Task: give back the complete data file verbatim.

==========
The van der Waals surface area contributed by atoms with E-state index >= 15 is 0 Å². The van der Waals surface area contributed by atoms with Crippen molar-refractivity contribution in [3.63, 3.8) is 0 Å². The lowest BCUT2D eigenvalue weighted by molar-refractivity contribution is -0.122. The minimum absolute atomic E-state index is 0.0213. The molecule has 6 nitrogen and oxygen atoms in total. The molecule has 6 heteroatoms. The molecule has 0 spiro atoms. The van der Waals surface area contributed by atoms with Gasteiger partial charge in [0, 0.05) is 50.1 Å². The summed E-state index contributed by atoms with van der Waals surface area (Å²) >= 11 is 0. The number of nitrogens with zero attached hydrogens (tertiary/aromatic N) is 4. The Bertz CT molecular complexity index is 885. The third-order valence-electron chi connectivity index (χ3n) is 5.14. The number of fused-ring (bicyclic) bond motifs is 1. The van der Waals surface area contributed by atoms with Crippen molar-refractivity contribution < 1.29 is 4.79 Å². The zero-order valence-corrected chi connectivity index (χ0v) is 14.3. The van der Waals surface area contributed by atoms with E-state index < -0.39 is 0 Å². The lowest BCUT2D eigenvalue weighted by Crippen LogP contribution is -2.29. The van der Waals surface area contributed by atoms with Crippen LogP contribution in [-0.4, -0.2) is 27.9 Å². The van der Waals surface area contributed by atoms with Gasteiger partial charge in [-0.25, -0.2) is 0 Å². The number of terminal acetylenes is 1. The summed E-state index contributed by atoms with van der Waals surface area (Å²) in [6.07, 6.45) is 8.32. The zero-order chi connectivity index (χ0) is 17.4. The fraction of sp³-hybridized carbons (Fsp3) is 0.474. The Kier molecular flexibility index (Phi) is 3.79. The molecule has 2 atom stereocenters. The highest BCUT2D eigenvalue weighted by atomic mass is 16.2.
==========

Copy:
The van der Waals surface area contributed by atoms with E-state index >= 15 is 0 Å². The van der Waals surface area contributed by atoms with Crippen molar-refractivity contribution in [3.63, 3.8) is 0 Å². The lowest BCUT2D eigenvalue weighted by molar-refractivity contribution is -0.122. The minimum absolute atomic E-state index is 0.0213. The molecule has 6 nitrogen and oxygen atoms in total. The molecule has 6 heteroatoms. The molecule has 0 spiro atoms. The van der Waals surface area contributed by atoms with Gasteiger partial charge in [0, 0.05) is 50.1 Å². The summed E-state index contributed by atoms with van der Waals surface area (Å²) >= 11 is 0. The number of nitrogens with zero attached hydrogens (tertiary/aromatic N) is 4. The Bertz CT molecular complexity index is 885. The third-order valence-electron chi connectivity index (χ3n) is 5.14. The number of fused-ring (bicyclic) bond motifs is 1. The van der Waals surface area contributed by atoms with Crippen molar-refractivity contribution < 1.29 is 4.79 Å². The zero-order valence-corrected chi connectivity index (χ0v) is 14.3. The van der Waals surface area contributed by atoms with E-state index < -0.39 is 0 Å². The lowest BCUT2D eigenvalue weighted by Crippen LogP contribution is -2.29. The van der Waals surface area contributed by atoms with Crippen LogP contribution in [-0.4, -0.2) is 27.9 Å². The van der Waals surface area contributed by atoms with Gasteiger partial charge in [-0.25, -0.2) is 0 Å². The number of terminal acetylenes is 1. The summed E-state index contributed by atoms with van der Waals surface area (Å²) in [6.07, 6.45) is 8.32. The zero-order chi connectivity index (χ0) is 17.4. The fraction of sp³-hybridized carbons (Fsp3) is 0.474. The Kier molecular flexibility index (Phi) is 3.79. The molecule has 2 atom stereocenters. The highest BCUT2D eigenvalue weighted by atomic mass is 16.2.